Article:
I was recently struck by the lack of fully rounded Jewish characters in television while watching the last season of a popular television detective show, placed in Los Angeles. In the city of Los Angeles, Jews make up seventeen percent of the population, the largest Jewish community outside New York and Israel. But in this show, which has depicted the Latino and the Black community and characters with depth and sympathy, I can remember no characters explicitly identified as Jewish - until the final season when a rich man arrested for a Ponzi scheme identifies himself as Jewish (and there was no reason for him to claim a Jewish identity) in a conversation with his attorney. Not only had the Jewish culture of Los Angeles been ignored in the series, the only character who is openly named as Jewish in the series is someone whose depiction as a rich, greedy, dishonest coward would have won approval from Goebbels.
So what about the world of literature?
There is of course a wider range of Jewish American portraits in novels than on television. Literary fiction is filled with sympathetic Jewish American characters, but not necessarily action heroes. There are some mysteries with Jewish American protagonists. Faye Kellerman writes a detective series with a Jewish police detective; Henry Kemelman wrote novels with a mystery solving rabbi; Michael Chabon wrote The Yiddish Policemen's Union.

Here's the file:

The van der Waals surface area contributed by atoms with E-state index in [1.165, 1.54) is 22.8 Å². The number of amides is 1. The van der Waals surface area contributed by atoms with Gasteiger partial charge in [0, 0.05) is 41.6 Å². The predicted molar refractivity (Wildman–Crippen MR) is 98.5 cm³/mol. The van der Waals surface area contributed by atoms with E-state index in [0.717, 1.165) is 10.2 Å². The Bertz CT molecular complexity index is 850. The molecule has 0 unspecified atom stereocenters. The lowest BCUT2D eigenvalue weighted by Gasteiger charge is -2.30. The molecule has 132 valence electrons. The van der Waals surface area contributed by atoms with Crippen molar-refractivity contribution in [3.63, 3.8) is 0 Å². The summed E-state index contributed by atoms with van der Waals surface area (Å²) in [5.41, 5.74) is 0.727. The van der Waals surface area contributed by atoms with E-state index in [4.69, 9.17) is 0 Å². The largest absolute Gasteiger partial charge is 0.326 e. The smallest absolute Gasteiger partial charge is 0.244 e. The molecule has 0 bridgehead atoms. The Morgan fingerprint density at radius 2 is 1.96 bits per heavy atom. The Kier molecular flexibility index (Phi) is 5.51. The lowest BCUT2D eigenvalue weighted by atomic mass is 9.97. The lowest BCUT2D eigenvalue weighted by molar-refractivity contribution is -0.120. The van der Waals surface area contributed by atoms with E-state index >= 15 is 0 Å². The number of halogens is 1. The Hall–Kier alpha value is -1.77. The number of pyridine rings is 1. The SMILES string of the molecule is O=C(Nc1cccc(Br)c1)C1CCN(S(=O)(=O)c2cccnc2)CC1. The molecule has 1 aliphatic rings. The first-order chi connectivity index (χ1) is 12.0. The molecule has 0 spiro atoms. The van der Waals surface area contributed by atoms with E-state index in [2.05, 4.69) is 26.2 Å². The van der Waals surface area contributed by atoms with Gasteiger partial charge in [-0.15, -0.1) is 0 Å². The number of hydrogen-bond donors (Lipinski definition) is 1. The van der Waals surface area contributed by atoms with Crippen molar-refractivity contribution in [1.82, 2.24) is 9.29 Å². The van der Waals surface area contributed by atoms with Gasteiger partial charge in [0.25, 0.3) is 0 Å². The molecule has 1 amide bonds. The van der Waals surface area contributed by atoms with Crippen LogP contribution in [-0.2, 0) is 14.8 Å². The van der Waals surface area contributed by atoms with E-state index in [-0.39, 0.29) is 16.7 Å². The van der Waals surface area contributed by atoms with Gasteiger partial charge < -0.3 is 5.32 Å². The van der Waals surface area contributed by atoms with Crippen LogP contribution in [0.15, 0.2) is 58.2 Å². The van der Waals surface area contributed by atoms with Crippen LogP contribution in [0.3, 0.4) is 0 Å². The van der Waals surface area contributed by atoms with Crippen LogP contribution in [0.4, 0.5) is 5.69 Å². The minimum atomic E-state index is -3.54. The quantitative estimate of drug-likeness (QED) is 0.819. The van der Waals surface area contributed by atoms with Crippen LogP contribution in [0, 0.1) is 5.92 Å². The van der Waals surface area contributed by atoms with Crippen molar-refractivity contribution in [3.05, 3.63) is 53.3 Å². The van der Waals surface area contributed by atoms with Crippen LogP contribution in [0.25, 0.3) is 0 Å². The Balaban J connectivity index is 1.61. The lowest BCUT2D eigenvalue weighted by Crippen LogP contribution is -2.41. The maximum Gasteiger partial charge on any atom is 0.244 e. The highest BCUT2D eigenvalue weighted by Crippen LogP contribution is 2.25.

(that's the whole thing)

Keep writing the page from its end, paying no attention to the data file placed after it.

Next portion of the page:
But I mainly read suspense and thrillers, especially in the espionage realm. And I remain unaware of Jewish American protagonists or heroes in the thriller genre, and especially in the world of espionage. Harlan Coben comes pretty close with his Myron Bolitar series, but Myron , the Jewish character, is a sports agent, not a secret agent, who leaves much of the heavy violence to his deadly buddy, Win.
Why does it matter?
I've been thinking about this lately in part because I write an espionage thriller series with a American Jewish immigrant to the United States from Russia as the hero. (Check out Trojan Horse and Nerve Attack on my other pages.) And yes, there is some self-interest in promoting my own work. But, I'm also thinking about it because of the rise in anti-Semitism.